The same question was posed in the candidate survey, the results of which are set out in table 5. Candidate views on the current electoral system are divided sharply along party lines, with Bloc, Conservative and Liberal candidates (80, 71 and 85 percent, respectively) overwhelmingly accepting a system that allows a party to form the government without getting a majority of votes, and Green and NDP candidates emphatically finding it unacceptable (97 and 94 percent, respectively). In the case of the Conservatives and Liberals, candidates clearly see the merits of a system that has given them power in the past. While the Bloc has not formed and cannot form a government, since it fields candidates only from Quebec, it has nevertheless been winning a majority of seats in that province and has formed the official opposition under the first-past-the-post system. The fact that the NDP has not formed a government at the federal level and the Green Party has yet to elect a member of Parliament no doubt strongly influences their views, though we should note that the NDP has formed provincial governments under the single-member plurality district system, so its objections to the current system may not be prompted exclusively by how that system impacts on the party’s electoral success but rather includes arguments of principle.
The investigators of the 2004 Canadian Election Study also employed the same question, thus providing the basis for the comparisons shown in figure 4. A majority of the population — 55 percent — found it unacceptable that a party could win a majority of seats in Parliament without winning a majority of the votes, while only 24 percent regarded this arrangement as acceptable (with 21 percent uncertain). While the public is far from unanimous on this score, sentiment leans more toward the position taken by candidates from the NDP and the Green Party than toward that of those who ran for the other parties. The general population data also provide evidence of growing disenchantment: four years after Howe and Northrup’s survey, there has been a six-point increase in the percentage finding the current system unacceptable.9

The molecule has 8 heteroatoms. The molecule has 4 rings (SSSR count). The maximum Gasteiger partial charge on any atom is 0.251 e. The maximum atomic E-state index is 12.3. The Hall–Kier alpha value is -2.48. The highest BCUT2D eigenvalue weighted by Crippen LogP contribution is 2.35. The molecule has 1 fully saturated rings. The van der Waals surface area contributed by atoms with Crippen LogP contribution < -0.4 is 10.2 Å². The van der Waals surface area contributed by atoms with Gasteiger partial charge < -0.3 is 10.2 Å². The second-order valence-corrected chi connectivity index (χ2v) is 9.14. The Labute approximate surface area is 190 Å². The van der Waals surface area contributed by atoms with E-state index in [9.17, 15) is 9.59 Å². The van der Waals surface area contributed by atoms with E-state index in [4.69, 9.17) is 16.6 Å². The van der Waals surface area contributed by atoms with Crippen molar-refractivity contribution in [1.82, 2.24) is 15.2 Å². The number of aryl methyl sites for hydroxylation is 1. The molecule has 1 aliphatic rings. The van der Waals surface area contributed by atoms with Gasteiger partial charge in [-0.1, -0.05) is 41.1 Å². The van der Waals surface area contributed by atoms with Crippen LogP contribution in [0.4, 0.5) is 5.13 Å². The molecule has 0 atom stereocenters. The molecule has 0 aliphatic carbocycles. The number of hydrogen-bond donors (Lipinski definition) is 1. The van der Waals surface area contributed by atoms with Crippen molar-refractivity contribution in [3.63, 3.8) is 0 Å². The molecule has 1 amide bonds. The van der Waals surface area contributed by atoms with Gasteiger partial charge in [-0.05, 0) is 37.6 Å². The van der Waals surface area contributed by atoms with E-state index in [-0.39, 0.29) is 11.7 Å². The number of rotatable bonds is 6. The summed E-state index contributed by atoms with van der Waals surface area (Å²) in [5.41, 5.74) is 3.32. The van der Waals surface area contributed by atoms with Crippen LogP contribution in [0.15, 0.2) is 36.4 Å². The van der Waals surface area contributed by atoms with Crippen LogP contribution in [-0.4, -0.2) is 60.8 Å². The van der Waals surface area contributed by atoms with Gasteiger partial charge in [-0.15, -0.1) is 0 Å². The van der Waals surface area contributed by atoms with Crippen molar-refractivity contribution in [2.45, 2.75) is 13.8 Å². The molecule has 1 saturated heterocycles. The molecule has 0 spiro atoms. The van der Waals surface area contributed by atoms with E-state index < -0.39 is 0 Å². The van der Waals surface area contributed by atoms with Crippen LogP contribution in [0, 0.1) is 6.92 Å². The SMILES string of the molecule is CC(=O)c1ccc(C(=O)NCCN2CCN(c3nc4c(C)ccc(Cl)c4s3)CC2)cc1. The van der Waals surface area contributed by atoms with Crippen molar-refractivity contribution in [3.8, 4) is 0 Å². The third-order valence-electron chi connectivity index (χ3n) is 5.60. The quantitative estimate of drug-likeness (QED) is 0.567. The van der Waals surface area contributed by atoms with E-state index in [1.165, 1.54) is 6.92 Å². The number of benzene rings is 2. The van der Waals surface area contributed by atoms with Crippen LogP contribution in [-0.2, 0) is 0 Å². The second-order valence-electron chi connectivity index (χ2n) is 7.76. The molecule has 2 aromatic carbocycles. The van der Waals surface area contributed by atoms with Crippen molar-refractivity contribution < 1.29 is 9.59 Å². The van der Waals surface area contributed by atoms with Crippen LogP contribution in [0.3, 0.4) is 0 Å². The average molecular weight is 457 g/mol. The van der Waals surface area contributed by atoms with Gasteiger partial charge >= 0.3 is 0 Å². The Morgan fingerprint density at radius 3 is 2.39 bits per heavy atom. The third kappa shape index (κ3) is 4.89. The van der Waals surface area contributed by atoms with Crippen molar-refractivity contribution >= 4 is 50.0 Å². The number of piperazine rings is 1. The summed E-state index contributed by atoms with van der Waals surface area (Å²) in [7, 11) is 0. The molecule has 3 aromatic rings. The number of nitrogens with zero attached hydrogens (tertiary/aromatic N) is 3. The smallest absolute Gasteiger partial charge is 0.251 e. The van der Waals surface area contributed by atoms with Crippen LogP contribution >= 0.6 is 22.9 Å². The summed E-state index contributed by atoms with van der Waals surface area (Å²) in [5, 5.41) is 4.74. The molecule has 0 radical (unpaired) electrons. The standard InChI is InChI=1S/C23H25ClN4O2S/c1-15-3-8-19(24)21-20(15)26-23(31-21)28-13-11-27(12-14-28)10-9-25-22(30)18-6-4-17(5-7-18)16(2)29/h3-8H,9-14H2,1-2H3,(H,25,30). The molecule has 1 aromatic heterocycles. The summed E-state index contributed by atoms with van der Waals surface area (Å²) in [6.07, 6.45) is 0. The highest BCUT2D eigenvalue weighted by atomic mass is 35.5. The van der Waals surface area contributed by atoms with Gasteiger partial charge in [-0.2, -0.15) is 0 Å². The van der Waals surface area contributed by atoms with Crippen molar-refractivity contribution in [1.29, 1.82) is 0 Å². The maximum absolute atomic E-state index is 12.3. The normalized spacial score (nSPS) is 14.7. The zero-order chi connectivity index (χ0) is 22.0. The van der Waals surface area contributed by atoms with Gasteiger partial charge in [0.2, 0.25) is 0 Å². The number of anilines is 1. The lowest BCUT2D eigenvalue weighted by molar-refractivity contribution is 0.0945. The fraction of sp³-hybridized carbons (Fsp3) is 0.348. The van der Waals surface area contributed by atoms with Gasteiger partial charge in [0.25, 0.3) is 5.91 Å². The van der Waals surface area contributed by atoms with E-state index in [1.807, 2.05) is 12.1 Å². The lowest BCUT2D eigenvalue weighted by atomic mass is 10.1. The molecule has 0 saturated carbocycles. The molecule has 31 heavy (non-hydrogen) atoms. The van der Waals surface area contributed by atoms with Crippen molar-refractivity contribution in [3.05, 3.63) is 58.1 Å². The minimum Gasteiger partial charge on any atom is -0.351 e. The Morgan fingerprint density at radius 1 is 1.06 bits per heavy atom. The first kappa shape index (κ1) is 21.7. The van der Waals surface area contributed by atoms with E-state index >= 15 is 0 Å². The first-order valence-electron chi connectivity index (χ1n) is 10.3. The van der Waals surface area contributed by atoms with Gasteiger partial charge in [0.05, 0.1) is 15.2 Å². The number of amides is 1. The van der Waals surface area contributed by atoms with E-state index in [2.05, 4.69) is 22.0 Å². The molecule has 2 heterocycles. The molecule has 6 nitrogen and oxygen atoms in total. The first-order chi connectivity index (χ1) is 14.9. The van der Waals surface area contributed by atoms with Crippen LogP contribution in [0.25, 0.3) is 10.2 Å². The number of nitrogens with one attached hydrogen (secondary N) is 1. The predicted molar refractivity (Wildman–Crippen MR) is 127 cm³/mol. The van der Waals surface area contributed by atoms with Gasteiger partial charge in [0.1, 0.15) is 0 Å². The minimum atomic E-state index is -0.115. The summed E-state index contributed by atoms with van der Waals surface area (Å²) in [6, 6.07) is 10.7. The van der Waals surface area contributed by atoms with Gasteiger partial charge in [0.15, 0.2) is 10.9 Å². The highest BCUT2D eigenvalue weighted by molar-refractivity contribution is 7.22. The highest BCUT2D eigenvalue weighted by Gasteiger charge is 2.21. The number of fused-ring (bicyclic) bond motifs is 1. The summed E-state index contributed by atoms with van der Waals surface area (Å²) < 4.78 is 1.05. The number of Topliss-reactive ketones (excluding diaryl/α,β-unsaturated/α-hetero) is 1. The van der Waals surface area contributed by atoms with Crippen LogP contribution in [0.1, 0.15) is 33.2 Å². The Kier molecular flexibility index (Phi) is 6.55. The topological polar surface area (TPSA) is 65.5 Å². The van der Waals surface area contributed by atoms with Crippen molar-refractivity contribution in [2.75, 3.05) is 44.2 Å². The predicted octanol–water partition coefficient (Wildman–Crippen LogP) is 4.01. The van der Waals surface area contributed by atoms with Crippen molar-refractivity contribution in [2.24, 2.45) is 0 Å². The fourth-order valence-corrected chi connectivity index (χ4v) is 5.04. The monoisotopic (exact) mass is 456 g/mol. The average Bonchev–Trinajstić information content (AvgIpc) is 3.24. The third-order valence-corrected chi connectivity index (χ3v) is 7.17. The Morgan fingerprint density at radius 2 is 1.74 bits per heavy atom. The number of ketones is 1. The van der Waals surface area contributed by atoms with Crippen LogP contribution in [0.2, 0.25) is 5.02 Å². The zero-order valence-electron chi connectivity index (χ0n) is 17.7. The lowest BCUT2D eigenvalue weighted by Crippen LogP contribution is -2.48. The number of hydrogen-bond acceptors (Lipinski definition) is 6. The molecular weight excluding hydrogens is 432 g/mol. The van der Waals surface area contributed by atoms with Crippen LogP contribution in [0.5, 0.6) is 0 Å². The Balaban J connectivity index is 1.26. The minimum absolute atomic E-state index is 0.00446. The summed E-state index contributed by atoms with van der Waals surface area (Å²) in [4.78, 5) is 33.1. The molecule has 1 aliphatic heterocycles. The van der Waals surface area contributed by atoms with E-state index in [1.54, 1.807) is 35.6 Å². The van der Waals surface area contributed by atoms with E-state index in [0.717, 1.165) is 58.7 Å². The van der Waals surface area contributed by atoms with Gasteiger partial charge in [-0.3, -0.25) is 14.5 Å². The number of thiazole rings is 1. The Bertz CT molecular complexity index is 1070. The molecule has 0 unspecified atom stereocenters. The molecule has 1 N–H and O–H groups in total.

The system most often proposed as an alternative to the first-past-the-post system, currently used by Canada, is proportional representation (PR) — in some form, whether pure or mixed. We asked candidates how strongly they agreed or disagreed with the statement that “a party that gets 10% of the vote should get 10% of the seats” (table 6).